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ENVIRONMENTAL EQUITY:
EPA'S POSITION

activity included, depends. It is emerging as an issue because studies are showing that certain groups of Americans may disproportionately suffer the burdens of pollution. And it is emerging because across America people of color are forging a

constituency to put this issue squarely by William K. Reilly

on the national agenda.

The debate surrounding equity is deeply rooted in American history, for

our tradition suggests, as Alexander Protection Should be Applied Fairly

Hamilton stated, “that every individual of the community at large has an equal

right to the protection of government." have a certain idea about

people infuriate me. I am determined Despite notable gaps between ideal environmental protection: It is about to get to the bottom of these charges, to and practice, this principle continues all of us; it benefits all of us. In fact, it refute or respond to them.

to undergird our notions of proper improves our health, defends our

At its core, environmental equity governance. natural systems, and involves us in the means fairness. It speaks to the

A conference in Michigan and a humanly defining enterprise of

impartiality that should guide the report by the United Church of Christ stewardship. That's why talk of

application of laws designed to protect raised my concern about the equity environmental racism at EPA and

the health of human beings and the issue. They indicated that certain charges that the Agency's efforts pay productivity of ecological systems on less regard to the environments of poor which all human activity, economic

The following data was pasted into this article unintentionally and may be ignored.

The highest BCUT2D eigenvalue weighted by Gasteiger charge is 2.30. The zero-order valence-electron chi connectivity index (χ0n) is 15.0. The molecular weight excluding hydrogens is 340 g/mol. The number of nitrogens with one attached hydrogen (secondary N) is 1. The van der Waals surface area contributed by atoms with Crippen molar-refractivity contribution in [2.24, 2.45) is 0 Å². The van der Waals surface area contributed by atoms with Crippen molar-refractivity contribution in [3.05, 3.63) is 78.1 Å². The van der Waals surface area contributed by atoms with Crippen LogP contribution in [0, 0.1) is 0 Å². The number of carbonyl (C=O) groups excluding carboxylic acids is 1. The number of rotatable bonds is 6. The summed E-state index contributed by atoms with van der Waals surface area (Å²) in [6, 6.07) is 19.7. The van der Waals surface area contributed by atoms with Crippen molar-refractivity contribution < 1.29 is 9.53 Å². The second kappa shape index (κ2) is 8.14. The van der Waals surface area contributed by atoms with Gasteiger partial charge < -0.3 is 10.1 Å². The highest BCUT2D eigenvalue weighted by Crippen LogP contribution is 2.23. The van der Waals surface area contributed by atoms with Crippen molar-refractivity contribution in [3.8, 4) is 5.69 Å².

(Reilly is Administrator of EPA.)

Mississippi Choctaws protest proposed toxic waste dump.

waste facilities tended to be sited disproportionately in poor and minority communities. I formed an Environmental Equity Workgroup, comprised of 40 professionals from across the Agency who were tasked with assessing the evidence that racial minorities and low-income communities are exposed to higher environmental risks than the population at large. I also wanted to know: What could EPA do to address any disparities that were identified?

It was already clear that EPA had entered a pivotal period in our history, a time of transformation, formidable challenges, fresh directions. The concept of risk—its assessment and management-is a pervasive theme. This follows more than two decades of doggedly pursuing an improved environment. The United States has spent approximately $1.5 trillion to attack contamination of the air, water, land, and food supply, registering, in many cases, substantial progress and more than a few triumphs. No other country comes close to this record.

In one of my first actions as Administrator, I asked EPA's Science Advisory Board (SAB) to suggest ways to improve the process of identifying, assessing, and comparing multiple risks. The SAB report, published in 1990 and entitled Reducing Risk: Setting Priorities and Strategies for Environmental Protection, urges EPA to target the most promising opportunities for reducing the most serious risks to human health and the environment. The health risks emphasized in the report include ambient air pollution; exposure to dangerous chemicals, especially workplace exposure; indoor air pollution; and contamination of drinking water, particularly by lead.

Risk is central to equity, and the Environmental Equity Workgroup started with some basic questions: How is environmental risk distributed across population groups? How have EPA programs addressed differential

risks in the past? How can we do so in the future?

Of course, these questions are not new. Over 20 years ago, a group of African Americans inhabiting South Carolina's Gullah Islands sent an early warning signal through the environmental movement. Although living at subsistence levels on fish and garden produce and still speaking a Creole dialect deeply enriched by African words, the Gullah community showed great skill in mobilizing public opinion and using the legal system to defeat a German chemical company's efforts to build a major processing plant that would have disturbed the delicate ecology of the wetlands and shallow seas around their islands.